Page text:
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Future looks bright following FCUSD board forum

By: Rachel Zirin, Senior Reporter
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The Folsom Cordova Education Foundation (FCEF) hosted a candidate forum for the Folsom Cordova Unified School District (FCUSD) board Monday, Sept. 24, and the future looks bright.

Moderated by Adam Frick of Folsom TV, all candidates were present for the event – Jaya Badiga, Joshua Hoover, Dave Reid and incumbent Ed Short.

There are three open seats on the board in the November election, and this is the first school board election since 2010 to have seats contested.

The forum began promptly at 6:30 p.m. at the FCUSD office. Frick mentioned that each candidate would have two minutes to answer each of the questions, totaling in more than 10, as well as opening and closing statements.

The candidates sat in alphabetical order, but were asked questions in random order.

Some of the questions included: what do you believe is the most important responsibility of a school board; what specific actions will you take to increase the role of parents in decision making and promote parental involvement in schools; what are the factors on which you will base your decisions as a school board member; and more.

This event was co-sponsored by the Folsom Telegraph, Folsom TV, the Grapevine Independent and Sounding Board Marketing & Communications.

The following question-and-answer was the first in the forum.

 

Q1 – What is your vision for education in our community?

Jaya Badiga: I believe that there is no one size fits all. We have the cities of Folsom and most of Rancho Cordova in our district. If you look at the breadth of schools and students, it incorporates a tremendous amount of diversity, not only of students in terms of their backgrounds in culture, but also in terms of the learning needs and requirements that we have. We have high-achieving students; we have students where in a recent study, by the Sacramento Public Library, when they tabulated results, found that some schools, the percentages of those that do not meet grade-level for reading were higher than some of the schools in our area. We have those students that need a little bit of extra attention and maybe rigor. We need to create and also account for these differences in our student bodies. We need to create programs that are sustainable because there’s no point in creating something when we have money one year and we don’t have money another year. Additionally, I think we also need to account for limited resources. Unfortunately, we’re just now catching up to funding that used to be at pre-recession levels in 2007/2008, and we’re almost 10 years behind. If you look at special education, that’s almost 18 years behind. If you look at the different challenges we face, if you look at the needs of our student body, I think we have to be creative, we have to be responsive and react pretty quickly to the needs of our community. We need to make sure that the fantastic staff we have, both certified and classified, keep up and have abilities to keep up their professional development, invest in our teachers and help our students.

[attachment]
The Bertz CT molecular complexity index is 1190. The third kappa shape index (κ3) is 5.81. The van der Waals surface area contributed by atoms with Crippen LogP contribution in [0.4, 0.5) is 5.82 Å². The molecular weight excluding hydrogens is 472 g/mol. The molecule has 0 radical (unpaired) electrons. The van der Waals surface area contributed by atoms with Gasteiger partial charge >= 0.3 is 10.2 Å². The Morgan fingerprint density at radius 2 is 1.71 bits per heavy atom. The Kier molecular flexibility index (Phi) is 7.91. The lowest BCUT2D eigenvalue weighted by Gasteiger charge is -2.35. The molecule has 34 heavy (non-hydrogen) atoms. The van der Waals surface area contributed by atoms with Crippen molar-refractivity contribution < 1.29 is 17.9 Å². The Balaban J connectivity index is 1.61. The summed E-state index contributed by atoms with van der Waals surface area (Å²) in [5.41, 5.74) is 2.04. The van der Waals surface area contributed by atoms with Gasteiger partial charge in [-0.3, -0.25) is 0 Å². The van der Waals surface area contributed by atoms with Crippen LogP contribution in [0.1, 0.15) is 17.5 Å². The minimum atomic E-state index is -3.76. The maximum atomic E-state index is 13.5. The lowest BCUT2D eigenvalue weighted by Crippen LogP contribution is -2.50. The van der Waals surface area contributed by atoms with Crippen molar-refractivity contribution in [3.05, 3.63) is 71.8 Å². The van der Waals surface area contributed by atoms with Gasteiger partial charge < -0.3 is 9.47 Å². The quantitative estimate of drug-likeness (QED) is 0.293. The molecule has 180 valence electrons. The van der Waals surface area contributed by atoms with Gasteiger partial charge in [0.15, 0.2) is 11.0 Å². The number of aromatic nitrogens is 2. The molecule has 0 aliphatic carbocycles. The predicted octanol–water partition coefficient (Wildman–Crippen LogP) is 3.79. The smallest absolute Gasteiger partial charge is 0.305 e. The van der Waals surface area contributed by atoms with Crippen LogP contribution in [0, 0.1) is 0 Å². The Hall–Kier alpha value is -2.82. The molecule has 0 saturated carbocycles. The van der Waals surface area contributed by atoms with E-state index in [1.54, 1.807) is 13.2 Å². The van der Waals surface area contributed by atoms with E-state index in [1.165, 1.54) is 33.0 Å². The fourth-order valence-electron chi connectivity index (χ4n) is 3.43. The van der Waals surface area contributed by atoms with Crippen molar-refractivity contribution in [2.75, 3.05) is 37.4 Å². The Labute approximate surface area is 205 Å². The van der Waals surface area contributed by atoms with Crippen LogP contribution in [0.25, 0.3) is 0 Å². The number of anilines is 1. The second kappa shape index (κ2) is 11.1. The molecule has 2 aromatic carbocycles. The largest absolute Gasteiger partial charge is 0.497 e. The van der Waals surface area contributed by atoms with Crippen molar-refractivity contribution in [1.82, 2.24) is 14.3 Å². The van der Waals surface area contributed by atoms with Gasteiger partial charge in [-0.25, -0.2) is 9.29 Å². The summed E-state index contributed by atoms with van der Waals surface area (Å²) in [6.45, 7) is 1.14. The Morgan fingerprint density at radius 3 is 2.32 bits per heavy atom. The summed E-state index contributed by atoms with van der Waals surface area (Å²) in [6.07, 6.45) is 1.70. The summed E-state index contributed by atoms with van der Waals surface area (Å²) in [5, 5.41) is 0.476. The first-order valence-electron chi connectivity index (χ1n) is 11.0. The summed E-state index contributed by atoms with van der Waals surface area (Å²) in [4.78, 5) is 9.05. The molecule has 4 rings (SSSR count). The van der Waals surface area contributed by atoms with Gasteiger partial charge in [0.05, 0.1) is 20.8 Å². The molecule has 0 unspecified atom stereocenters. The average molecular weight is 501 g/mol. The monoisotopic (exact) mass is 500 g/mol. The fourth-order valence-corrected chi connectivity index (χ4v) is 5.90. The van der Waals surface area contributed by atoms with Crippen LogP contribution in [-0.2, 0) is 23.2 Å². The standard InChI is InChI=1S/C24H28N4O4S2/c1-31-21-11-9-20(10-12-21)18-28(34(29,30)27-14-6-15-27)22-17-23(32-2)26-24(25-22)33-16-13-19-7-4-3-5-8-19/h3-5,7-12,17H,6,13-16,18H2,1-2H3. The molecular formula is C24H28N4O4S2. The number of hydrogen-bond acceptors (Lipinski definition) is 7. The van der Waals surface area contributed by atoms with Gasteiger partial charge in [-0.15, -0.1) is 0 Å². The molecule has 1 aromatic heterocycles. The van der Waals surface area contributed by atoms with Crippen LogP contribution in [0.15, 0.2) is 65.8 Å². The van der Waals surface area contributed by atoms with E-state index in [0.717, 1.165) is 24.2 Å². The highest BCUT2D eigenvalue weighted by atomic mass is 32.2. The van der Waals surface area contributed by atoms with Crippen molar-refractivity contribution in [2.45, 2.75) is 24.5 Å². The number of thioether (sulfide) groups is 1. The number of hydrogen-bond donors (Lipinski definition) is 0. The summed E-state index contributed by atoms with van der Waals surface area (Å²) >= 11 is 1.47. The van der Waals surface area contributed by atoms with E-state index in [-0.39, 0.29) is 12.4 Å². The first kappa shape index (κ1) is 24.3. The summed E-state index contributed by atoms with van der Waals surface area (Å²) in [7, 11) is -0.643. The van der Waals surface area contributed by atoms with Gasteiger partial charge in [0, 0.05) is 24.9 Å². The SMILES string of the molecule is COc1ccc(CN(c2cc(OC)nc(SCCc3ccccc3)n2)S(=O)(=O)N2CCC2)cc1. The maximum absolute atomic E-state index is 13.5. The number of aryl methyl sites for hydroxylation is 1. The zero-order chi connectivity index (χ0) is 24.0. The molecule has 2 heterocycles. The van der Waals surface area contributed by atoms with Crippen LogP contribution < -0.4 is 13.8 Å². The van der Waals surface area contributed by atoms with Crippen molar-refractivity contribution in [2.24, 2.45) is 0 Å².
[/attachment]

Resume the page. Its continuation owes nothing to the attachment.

Josh Hoover: One of the things that really struck me when I started getting more involved and ultimately decided to run for the board was the significant achievement gap that exists between Rancho Cordova and the City of Folsom. I think my vision for education in our community is that we would close that achievement gap. Obviously, that is easier said than done. There are a number of challenges that exist we need to tackle as a board and a community to do that. To me, that is the greatest challenge and need facing our district. My kids have the opportunity to go to an elementary school where over 90 percent of the kids are meeting or exceeding standards. There are elementary schools in Rancho Cordova that are almost 90 percent in the opposite direction where they’re below standards. Obviously, tests don’t measure every aspect of the classroom, but it is something that shows there’s a big need to bring equity and to close that achievement gap. Similarly, Folsom and Vista High School students enjoy SAT scores that are 300 points higher than Cordova High School students. I think those are things that we really, as a board, and as a community, have to come together on and tackle. It’s going to be difficult; it’s going to require us to make sure we are spending our budget where the resources actually need to go; and it’s going to require working collaboratively with teachers, with community members and with administrators too, to actually effect positive change.